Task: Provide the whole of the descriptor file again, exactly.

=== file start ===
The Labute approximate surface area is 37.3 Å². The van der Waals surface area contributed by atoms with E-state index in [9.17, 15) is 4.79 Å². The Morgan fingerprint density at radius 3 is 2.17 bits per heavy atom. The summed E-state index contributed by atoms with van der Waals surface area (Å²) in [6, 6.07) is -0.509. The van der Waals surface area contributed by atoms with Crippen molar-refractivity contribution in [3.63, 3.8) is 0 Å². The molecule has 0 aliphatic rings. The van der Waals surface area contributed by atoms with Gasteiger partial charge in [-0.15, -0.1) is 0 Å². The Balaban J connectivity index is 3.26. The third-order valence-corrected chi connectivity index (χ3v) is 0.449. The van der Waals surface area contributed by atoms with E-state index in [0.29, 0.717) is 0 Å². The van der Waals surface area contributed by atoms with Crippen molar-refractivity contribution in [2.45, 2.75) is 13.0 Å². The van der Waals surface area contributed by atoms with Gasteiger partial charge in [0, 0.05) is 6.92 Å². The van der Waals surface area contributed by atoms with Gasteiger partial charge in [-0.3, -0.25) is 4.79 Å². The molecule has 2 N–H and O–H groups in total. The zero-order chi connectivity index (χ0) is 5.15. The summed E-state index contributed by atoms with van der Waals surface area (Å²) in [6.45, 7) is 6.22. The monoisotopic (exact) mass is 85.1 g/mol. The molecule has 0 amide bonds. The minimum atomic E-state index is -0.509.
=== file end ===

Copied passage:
The Labute approximate surface area is 37.3 Å². The van der Waals surface area contributed by atoms with E-state index in [9.17, 15) is 4.79 Å². The Morgan fingerprint density at radius 3 is 2.17 bits per heavy atom. The summed E-state index contributed by atoms with van der Waals surface area (Å²) in [6, 6.07) is -0.509. The van der Waals surface area contributed by atoms with Crippen molar-refractivity contribution in [3.63, 3.8) is 0 Å². The molecule has 0 aliphatic rings. The van der Waals surface area contributed by atoms with Gasteiger partial charge in [-0.15, -0.1) is 0 Å². The Balaban J connectivity index is 3.26. The third-order valence-corrected chi connectivity index (χ3v) is 0.449. The van der Waals surface area contributed by atoms with E-state index in [0.29, 0.717) is 0 Å². The van der Waals surface area contributed by atoms with Crippen molar-refractivity contribution in [2.45, 2.75) is 13.0 Å². The van der Waals surface area contributed by atoms with Gasteiger partial charge in [0, 0.05) is 6.92 Å². The van der Waals surface area contributed by atoms with Gasteiger partial charge in [-0.3, -0.25) is 4.79 Å². The molecule has 2 N–H and O–H groups in total. The zero-order chi connectivity index (χ0) is 5.15. The summed E-state index contributed by atoms with van der Waals surface area (Å²) in [6.45, 7) is 6.22. The monoisotopic (exact) mass is 85.1 g/mol. The molecule has 0 amide bonds. The minimum atomic E-state index is -0.509.